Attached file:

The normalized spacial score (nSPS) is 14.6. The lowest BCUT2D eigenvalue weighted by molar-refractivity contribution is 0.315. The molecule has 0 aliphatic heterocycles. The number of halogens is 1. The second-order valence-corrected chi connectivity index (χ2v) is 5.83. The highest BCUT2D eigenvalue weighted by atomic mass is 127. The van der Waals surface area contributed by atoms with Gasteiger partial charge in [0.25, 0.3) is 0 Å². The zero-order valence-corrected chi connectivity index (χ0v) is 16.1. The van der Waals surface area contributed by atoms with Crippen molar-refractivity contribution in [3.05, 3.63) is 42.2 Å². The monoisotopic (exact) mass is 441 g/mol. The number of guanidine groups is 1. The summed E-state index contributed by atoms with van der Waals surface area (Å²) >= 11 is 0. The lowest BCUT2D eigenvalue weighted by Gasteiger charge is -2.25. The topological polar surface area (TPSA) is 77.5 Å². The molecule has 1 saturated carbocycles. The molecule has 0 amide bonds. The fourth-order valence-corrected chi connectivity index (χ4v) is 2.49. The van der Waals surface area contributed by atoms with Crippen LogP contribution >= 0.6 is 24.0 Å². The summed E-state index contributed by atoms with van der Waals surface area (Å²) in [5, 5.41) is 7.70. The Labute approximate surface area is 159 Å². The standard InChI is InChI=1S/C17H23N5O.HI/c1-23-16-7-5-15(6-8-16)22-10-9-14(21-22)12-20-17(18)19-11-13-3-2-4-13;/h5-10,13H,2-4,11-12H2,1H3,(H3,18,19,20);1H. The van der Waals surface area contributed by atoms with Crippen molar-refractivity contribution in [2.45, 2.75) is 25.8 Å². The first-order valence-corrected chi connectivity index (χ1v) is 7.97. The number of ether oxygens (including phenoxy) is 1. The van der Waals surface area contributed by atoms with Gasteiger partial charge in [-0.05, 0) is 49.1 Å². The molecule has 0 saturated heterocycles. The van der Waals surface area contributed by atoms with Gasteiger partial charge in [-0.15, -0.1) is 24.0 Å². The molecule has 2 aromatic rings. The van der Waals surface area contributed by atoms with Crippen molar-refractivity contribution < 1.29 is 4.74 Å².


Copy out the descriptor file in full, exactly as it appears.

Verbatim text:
The normalized spacial score (nSPS) is 14.6. The lowest BCUT2D eigenvalue weighted by molar-refractivity contribution is 0.315. The molecule has 0 aliphatic heterocycles. The number of halogens is 1. The second-order valence-corrected chi connectivity index (χ2v) is 5.83. The highest BCUT2D eigenvalue weighted by atomic mass is 127. The van der Waals surface area contributed by atoms with Gasteiger partial charge in [0.25, 0.3) is 0 Å². The zero-order valence-corrected chi connectivity index (χ0v) is 16.1. The van der Waals surface area contributed by atoms with Crippen molar-refractivity contribution in [3.05, 3.63) is 42.2 Å². The monoisotopic (exact) mass is 441 g/mol. The number of guanidine groups is 1. The summed E-state index contributed by atoms with van der Waals surface area (Å²) >= 11 is 0. The lowest BCUT2D eigenvalue weighted by Gasteiger charge is -2.25. The topological polar surface area (TPSA) is 77.5 Å². The molecule has 1 saturated carbocycles. The molecule has 0 amide bonds. The fourth-order valence-corrected chi connectivity index (χ4v) is 2.49. The van der Waals surface area contributed by atoms with Crippen LogP contribution >= 0.6 is 24.0 Å². The summed E-state index contributed by atoms with van der Waals surface area (Å²) in [5, 5.41) is 7.70. The Labute approximate surface area is 159 Å². The standard InChI is InChI=1S/C17H23N5O.HI/c1-23-16-7-5-15(6-8-16)22-10-9-14(21-22)12-20-17(18)19-11-13-3-2-4-13;/h5-10,13H,2-4,11-12H2,1H3,(H3,18,19,20);1H. The van der Waals surface area contributed by atoms with Crippen molar-refractivity contribution in [2.45, 2.75) is 25.8 Å². The first-order valence-corrected chi connectivity index (χ1v) is 7.97. The number of ether oxygens (including phenoxy) is 1. The van der Waals surface area contributed by atoms with Gasteiger partial charge in [-0.05, 0) is 49.1 Å². The molecule has 0 saturated heterocycles. The van der Waals surface area contributed by atoms with Gasteiger partial charge in [-0.15, -0.1) is 24.0 Å². The molecule has 2 aromatic rings. The van der Waals surface area contributed by atoms with Crippen molar-refractivity contribution < 1.29 is 4.74 Å².